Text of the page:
Wales have not won a Six Nations match at Twickenham since 2012 and that poor record remains. But until the final quarter of a mixed game, it was England who were nervously staring into the abyss. Steve Borthwick’s side manage to find ways to win tight games, but for the second weekend in succession the final margin was far too small to provide consolation.
On this occasion, England, trailing 14-5 at the break, had a George Ford penalty to thank with eight minutes remaining, as well as a 62nd minute try from Fraser Dingwall, playing in only his second Test . The home side showed only sporadic signs of flowing attacking until the final quarter, but eventually, via a juggling catch and offload from Elliot Daly and a gleeful finish from Dingwall in the left corner, their relieved supporters had something to shout about.
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Wales, down to 14 men by the end following a yellow card for Mason Grady, were left to rue not being able to continue what they had started. With Tommy Reffell excellent and Warren Gatland’s tactical plan also helping to frustrate England, it would have been a fitting reward for the visitors’ early spirit and energy if they had held on. Instead, again for the second Saturday in a row, they couldn’t quite seal the deal, with the England bench proving to have significantly more impact.
Wales had always known they would need an 80-minute performance to inflict their first defeat of this year’s tournament on England. For a long time they had their opponents where they wanted them and when they sit down to think about it, their hosts will realize they will have to improve substantially if they are to win at Murrayfield in a fortnight.
Part of the problem was England’s failure to capitalize on their momentum early in the match. Freddie Steward skimmed straight through Adam Beard, a hairy Welsh moment in every respect, Daly didn’t quite flinch to burn away the cover with space in front of him and Henry Slade kicked the ball out flat with other options available. Wales clung on and looked for a break of any kind.
One of these came when Ollie Chessum was shown a yellow card for a high clear on tight end Keiron Assiratti. Wales began to make some distance for almost the first time and an excellent kick to the corner from Ioan Lloyd gave them a perfect attacking platform. Sure enough, an accurate throw backwards produced a rumbling drive that an exhausted England could only illegally deny. New Zealand referee James Doleman immediately awarded a penalty try before sending Exeter winger Ethan Roots into the increasingly crowded box.
To England’s credit they hit back immediately, with Maro Itoje keeping Lloyd close to his own line and establishing a scrum position from which Ben Earl burst through Alex Mann’s tackle and stretched to score. There would be no conversion, however, as Ford’s slight shift in his positioning allowed the Wales defenders to run out before the fly-half had begun his approach in earnest.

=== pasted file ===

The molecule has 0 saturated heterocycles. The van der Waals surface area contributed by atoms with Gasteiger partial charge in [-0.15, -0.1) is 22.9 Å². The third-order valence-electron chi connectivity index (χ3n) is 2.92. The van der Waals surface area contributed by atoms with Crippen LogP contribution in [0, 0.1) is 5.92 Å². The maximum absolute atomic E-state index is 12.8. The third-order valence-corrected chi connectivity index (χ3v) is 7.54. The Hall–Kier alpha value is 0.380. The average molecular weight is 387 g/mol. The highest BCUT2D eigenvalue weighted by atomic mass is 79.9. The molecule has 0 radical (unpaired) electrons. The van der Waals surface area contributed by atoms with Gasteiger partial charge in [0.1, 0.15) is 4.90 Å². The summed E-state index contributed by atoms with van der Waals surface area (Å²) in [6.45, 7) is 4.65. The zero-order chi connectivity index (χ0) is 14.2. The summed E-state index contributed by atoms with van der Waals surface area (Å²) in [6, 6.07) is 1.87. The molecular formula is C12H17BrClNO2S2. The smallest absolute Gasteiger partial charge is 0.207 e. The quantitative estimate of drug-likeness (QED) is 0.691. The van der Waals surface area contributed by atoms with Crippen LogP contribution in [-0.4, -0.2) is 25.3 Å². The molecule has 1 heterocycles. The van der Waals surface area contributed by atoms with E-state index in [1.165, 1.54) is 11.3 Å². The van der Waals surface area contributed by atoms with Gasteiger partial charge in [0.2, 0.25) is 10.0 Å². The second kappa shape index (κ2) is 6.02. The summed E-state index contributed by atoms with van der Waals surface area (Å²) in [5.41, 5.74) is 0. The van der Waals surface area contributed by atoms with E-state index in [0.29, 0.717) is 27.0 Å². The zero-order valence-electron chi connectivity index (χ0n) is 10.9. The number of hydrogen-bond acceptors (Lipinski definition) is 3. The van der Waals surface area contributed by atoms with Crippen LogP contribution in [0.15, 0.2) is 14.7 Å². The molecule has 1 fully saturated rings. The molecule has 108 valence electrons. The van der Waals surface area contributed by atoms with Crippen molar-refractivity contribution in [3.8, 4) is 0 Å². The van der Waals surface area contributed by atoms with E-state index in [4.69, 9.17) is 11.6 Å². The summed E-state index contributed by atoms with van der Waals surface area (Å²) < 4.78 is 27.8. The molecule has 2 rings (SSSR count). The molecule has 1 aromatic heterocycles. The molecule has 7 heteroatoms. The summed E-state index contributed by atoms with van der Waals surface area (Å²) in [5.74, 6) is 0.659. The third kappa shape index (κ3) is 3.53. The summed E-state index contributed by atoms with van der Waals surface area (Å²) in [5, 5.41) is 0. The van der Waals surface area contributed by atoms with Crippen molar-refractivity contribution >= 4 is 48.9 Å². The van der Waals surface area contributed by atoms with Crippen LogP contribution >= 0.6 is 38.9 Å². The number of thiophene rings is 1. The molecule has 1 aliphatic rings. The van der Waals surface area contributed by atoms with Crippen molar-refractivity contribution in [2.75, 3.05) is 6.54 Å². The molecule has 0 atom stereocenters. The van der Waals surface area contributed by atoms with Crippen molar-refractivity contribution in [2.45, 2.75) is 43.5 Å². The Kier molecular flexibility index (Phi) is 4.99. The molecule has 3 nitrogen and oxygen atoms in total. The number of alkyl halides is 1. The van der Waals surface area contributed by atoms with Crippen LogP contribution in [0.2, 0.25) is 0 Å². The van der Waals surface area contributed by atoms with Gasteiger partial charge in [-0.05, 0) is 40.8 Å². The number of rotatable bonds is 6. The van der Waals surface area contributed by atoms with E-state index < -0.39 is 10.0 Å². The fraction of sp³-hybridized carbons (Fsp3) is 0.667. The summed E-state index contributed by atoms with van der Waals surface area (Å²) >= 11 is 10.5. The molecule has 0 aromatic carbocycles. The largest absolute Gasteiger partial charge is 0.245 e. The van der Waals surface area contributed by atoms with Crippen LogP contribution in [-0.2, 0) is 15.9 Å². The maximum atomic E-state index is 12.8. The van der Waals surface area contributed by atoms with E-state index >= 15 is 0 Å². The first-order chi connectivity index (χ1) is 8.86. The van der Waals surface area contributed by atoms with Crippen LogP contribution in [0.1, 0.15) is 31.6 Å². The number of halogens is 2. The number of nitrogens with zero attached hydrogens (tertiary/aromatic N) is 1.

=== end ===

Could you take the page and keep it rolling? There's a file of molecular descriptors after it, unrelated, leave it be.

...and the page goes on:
Reduced to 15 players, this was the moment for this latest ‘new’ England – there are still an awful lot of new dawns – to put the pedal to the metal. Instead it was Wales who showed more energy, intelligence and punch. In Reffell they also had an architect of chaos with a poacher’s instincts, and the Leicester Tiger’s paw prints were everywhere during the visitors’ second try.
England’s new defensive structure remains a work in progress and once again proved porous as Wales found a gap with a lovely inside offload from Reffell to Tomos Williams, which sent rookie Cardiff blindside Mann to his second try in as many Tests. The 22-year-old is clearly a man for the big occasion.
A nine-point half-time lead was a far cry from Wales’ first-half debacle against Scotland in Cardiff. However, their recovery from 27-0 had clearly sparked some confidence and it was England who had to find answers. The home crowd, who had their eardrums pounded by a seriously loud DJ set at half-time, was suddenly cathedral silent.
They perked up when Dingwall cleared Daly wide on the left, only for a brave and highly effective tackle from Josh Adams to force the wing into contact. Daly has scored important tries for his country in the past, but one or two other finishers in the world might have been able to take a more ruthless advantage.
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A killer instinct is one of the key qualities that England only occasionally displays at the moment. Without dominance, they do not have enough weapons elsewhere to make the parties pay or to maintain the pressure for a longer period of time. They want to play at pace, but generally don’t have enough ball carriers and speed merchants to hurt opponents.
For a shrewd coach like Gatland, it potentially offers a rich harvest. George North and Nick Tompkins consistently asked physical questions of the England midfield and the visitors were also not about to repeatedly kick the ball off the pitch and give England a useful stream of lineout possession.
It left England having to find its own last escape routes. The first of Ford’s two penalties cut the score to 14-8, but with ball in hand it was still Wales asking the more pertinent questions. Not for the first time, England were once again drilled wide by a galloping Cameron Winnett who fed Adams outside him. Had Rio Dyer collected the inside ball from his fellow wing it could have been one of South West London’s great Welsh nights. Instead, it was a grateful England who belatedly enjoyed the last laugh.